A lot of people brought Croc’s. They are bulky but light weight and you don’t have to worry about them staying wet for a long time, they dry fast since they are plastic/rubber material. Most people strapped them on the outside of there pack.  It was recommended that you wear your hiking boots on the plane to Philmont, because in the event that your luggage gets lost or arrives late, you don’t want to have to go buy yourself a brand new pair of hiking boots for the trail.

Is the mileage on the itineraries and treks accurate? 

No not really. If you go on a trek that states its 55 miles, it will be longer because you are required to do a 3 hour conservation project, plus staffed camp activities may require you to walk a couple miles for the activities, the bathroom may be quite a ways away as well. So if you go on a 55 mile trek, that’s just point A to point B mileage, the extra walking isn’t included,  for example a 70 mile trek will be more like 90 miles of walking.  Keep that in mind when selecting your trek.

What did most scouts pick in terms of treks?

Its not recommended that you go on a strenuous or super strenuous trek unless you are in great shape. When they say strenuous they mean it. Most scouts should pick Challenging or Rugged especially if its there first time to Philmont.

Are You Tougher Than a Boy Scout? National Geographic TV Series Premier Mar 4

Watch “Are You Tougher Than a Boy Scout?”

Are You Tougher Than a Boy Scout? Premieres March 4, 8 p.m. Eastern/7 p.m. Central

That’s right! Six episodes of the reality TV show “Are You Tougher Than a Boy Scout?” will air on the National Geographic Channel starting Monday, March 4, at 8 p.m. Eastern/7 p.m. Central time.

Invite your Scouts to watch the exciting trailer to get ready for the show. Also, visit the “Are You Tougher Than a Boy Scout?” website at for additional fun activities and an opportunity to share Scouting photos through social media!

Get “Tougher’s” cool digital downloadable Web banners and background screens from the Toolbox at Pass the word – “Tougher” is coming to town!

Troop 505 Weekend Camping Checklist – The Fifteen Essentials

In preparation for any Troop Weekend Campout please review the following Weekend Campout Checklist. Troop 505 Scouts should always be prepared with The Fifteen Weekend Campout Essentials while camping (your Patrol leader will be checking).

1. Shelter: Tent max 2 lbs per person, Tarp.

2. Navigation: Map (w/protective case), Compass or handheld GPS.

3. Hydration: Water bottle w/water, Water filter (only if required).

4. Fire: Matches or lighter, Fire starter w/ waterproof container.

5. Tools: Boy Scout Handbook, Backpack (25% of weight), Pocket knife and/or Multi-tool, Duct tape, Bandana, Rope or string.

6. Illumination: Headlamp or flashlight, Extra batteries.

7. Hygene: Soap and Towel, Tooth brush and  toothpaste, Deodorant.

8. Bedding: Sleeping Bag, Closed-cell foam sleeping pad, Energy bars or trail mix.

9. Nutrition: Six (6)  planned meals, Extra day’s supply of food.

10. Food Preparation: Compact Stove, Fuel, Cookware, Knife, Spoon, Fork, Mess Kit (w/ cup, plate and bowl), Airtight food containers, Brillo/scrub pad.

11. Emergency Preparation: First-aid kit (see First-aid checklist), Reflective blanket, Whistle, Medication.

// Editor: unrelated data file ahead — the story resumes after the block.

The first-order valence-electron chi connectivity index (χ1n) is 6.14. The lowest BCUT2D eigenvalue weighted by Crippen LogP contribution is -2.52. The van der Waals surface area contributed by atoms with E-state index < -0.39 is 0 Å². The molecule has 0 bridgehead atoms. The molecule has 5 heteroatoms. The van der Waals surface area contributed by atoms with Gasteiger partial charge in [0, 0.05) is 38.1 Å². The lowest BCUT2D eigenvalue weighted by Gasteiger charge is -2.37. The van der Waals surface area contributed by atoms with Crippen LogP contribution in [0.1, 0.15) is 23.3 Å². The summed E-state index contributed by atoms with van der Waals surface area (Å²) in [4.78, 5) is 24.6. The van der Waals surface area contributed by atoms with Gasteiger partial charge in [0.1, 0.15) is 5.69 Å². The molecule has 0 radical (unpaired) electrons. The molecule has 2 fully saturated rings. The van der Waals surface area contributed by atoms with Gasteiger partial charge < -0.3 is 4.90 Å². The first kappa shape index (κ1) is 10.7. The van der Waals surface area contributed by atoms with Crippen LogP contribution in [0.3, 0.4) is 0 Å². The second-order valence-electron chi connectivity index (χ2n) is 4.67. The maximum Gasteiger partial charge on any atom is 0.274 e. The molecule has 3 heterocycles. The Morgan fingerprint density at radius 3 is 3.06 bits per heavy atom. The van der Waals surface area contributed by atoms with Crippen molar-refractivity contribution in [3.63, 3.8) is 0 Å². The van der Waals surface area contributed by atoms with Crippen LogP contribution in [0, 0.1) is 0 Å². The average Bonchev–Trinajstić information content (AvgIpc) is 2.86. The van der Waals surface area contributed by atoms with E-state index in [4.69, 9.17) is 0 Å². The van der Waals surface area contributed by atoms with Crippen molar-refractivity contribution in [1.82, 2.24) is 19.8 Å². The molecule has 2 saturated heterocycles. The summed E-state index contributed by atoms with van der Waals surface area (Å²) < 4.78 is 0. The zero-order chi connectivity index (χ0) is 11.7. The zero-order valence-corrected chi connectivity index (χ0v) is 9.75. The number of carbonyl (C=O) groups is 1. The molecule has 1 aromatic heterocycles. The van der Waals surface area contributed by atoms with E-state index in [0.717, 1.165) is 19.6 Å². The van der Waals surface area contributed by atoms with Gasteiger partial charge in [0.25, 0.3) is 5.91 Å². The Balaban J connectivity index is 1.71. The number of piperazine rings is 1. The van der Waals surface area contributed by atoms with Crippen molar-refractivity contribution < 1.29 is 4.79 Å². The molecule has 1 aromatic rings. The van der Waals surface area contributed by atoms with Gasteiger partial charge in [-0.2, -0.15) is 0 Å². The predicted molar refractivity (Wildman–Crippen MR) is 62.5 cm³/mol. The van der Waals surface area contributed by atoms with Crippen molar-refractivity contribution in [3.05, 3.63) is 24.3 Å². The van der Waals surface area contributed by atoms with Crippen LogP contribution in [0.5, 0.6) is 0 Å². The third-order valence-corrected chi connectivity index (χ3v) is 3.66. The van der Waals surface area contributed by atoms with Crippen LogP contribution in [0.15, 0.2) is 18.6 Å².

12. Insulation: Boy Scout Uniform.

In warm weather: Wicking T-shirt x2, Wicking underwear x2, Quick drying pants/shorts x2, Long-sleeve shirt, Insulating jacket or vest.

In cool weather: Wicking T-shirt x2, Wicking underwear x2, Quick drying pants/shorts x2, Wicking long-sleeve T-shirt x2, Wicking long underwear, Synthetic or wool knit cap, Glove, Insulating jacket/vest/pants (fleece).

13. Rain protection: Waterproof rain jacket with hood, Waterproof rain pants or Poncho, Gaiters.

14. Sun protection: Sunscreen and lip balm, Skin-shielding hat and clothing, Sunglasses (optional).

15. Proper footwear: Boots or shoes suited to terrain, Synthetic or wool Socks x2.

Other than The Fifteen Weekend Campout Essentials (although not required), you should consider bringing the following: Water sandals, Multifunction watch w/altimeter, Camera, Binoculars, Trekking poles, Field guide(s), Insect repellent, Camp stool, Toilet paper, Trowel, Two-way radios, Cell phone, Extra cash, Trash Bag, Notepad w/pencils and Itinerary.

Note: For your first campout, just bring as much of the following equipment as you already own or can borrow.  You will need a sleeping bag and a closed-cell foam camp sleeping mat right away, but try not to buy any other new equipment until you have been on a couple campouts and had a chance to talk to your Scoutmaster about what to buy.


Troop 505 National Scout Jamboree 2013 Overview Jul 15-24

What is the Jamboree?

The National Scout Jamboree is normally held every 4 years and brings over 40,000 scouts from all over the country together for fun and fellowship.  This Jamboree will be have many high adventure opportunities for the youth participants including white water rafting, rock climbing, mountain biking, and more.  Below are a few videos to see what the activities really look like:

Here is a video from the BSA National Commissioner:


Below are the national and council websites for the jamboree.


The 2013 National Jamboree will be held at “Summit” Bechtel Reserve, the newest BSA high adventure base.  The “Summit” is still under construction so the first chance most scouts will have to attend the Summit is the 2013 National Jamboree.  The Summit is located near the New River Gorge in West Virginia.  Here is a video about “the Summit”: